Incretin-mimetic exendin-4 an alternative to insulin.
Oral glucose stimulates release of incretins, which are gastrointestinal hormones, and explains why endogenous release of insulin is greater with oral glucose versus intravenous glucose administration.
Most significant incretin, glucagon-like peptide 1 (GLP-1) is deficient in patients with type 2 diabetes.
Attaches to a receptor of GLP-1 and is a mimetic for GLP-1.
A GLP-1 antagonist that enhances glucose mediated insulin secretion.
Adjunctive therapy to improve glycemic control in patients with type 2 diabetes mellitus who are taking metformin, a sulfonylurea, or a combination of such drugs but have not achieved adequate glucose control.
An injectable medication that is used in combination with other oral diabetes medications.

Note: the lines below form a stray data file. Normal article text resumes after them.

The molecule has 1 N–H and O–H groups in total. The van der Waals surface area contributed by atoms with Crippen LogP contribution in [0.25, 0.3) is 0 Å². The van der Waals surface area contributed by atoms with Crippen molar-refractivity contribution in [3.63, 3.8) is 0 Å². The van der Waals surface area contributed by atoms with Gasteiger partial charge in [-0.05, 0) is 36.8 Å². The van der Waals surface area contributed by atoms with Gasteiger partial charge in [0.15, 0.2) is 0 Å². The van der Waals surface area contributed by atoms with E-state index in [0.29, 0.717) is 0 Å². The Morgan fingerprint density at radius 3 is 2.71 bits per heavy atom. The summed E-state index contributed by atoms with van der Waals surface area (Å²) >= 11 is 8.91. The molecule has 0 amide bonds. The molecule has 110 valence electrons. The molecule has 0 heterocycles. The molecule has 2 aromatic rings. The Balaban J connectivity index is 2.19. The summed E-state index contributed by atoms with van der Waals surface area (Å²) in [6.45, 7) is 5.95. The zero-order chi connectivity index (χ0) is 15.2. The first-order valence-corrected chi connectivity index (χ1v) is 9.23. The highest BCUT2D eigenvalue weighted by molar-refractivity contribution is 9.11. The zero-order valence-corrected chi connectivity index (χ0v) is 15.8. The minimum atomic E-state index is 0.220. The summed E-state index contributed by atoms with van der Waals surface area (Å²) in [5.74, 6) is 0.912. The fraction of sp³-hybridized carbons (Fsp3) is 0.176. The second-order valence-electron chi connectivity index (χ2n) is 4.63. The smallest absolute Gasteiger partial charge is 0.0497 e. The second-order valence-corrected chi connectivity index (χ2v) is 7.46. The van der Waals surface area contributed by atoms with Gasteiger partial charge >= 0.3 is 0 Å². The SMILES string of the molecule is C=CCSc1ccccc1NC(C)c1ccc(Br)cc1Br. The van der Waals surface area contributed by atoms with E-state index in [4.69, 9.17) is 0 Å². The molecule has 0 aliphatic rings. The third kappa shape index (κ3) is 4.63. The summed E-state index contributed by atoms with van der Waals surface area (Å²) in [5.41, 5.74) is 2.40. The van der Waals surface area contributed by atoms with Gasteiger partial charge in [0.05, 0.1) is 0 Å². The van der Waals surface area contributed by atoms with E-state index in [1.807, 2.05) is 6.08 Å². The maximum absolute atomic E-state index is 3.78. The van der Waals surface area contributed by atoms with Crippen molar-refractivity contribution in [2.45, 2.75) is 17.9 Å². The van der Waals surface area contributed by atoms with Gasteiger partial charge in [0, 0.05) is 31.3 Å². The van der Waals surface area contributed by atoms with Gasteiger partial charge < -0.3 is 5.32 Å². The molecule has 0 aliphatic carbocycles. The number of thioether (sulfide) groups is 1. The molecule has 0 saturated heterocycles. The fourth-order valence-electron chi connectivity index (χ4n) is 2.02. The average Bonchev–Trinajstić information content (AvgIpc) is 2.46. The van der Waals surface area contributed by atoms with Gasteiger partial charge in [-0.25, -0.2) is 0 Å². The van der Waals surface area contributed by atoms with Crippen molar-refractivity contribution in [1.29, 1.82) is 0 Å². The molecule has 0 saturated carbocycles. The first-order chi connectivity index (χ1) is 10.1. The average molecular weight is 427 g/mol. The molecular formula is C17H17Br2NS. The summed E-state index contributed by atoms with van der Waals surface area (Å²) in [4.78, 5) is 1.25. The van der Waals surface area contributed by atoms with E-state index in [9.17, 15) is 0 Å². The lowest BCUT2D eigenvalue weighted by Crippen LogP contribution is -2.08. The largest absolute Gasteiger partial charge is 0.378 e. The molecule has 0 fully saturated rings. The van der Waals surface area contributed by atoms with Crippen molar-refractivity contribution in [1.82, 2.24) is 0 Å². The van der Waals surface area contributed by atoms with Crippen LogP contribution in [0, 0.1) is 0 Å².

It is not insulin and it does not take the place of insulin.
It is used for type 2 diabetes only and cannot be given with insulin.
Comes in a pre-filled injector pen, and dose is 5 mcg. to start, twice a day within 60 minutes prior to morning and evening meals.
The doctor may be increased to 10 mcg.
Not recommended for use in patients with renal insufficiency or severe gastrointestinal disease.
Not useful in type I diabetes or in ketoacidosis.
Improves acute beta cell responsiveness in type 2 diabetes.
May be associated with pancreatitis and death.
Associated with a 2.9 times greater rate of pancreatic cancer.
Reported to be associated with acute renal failure.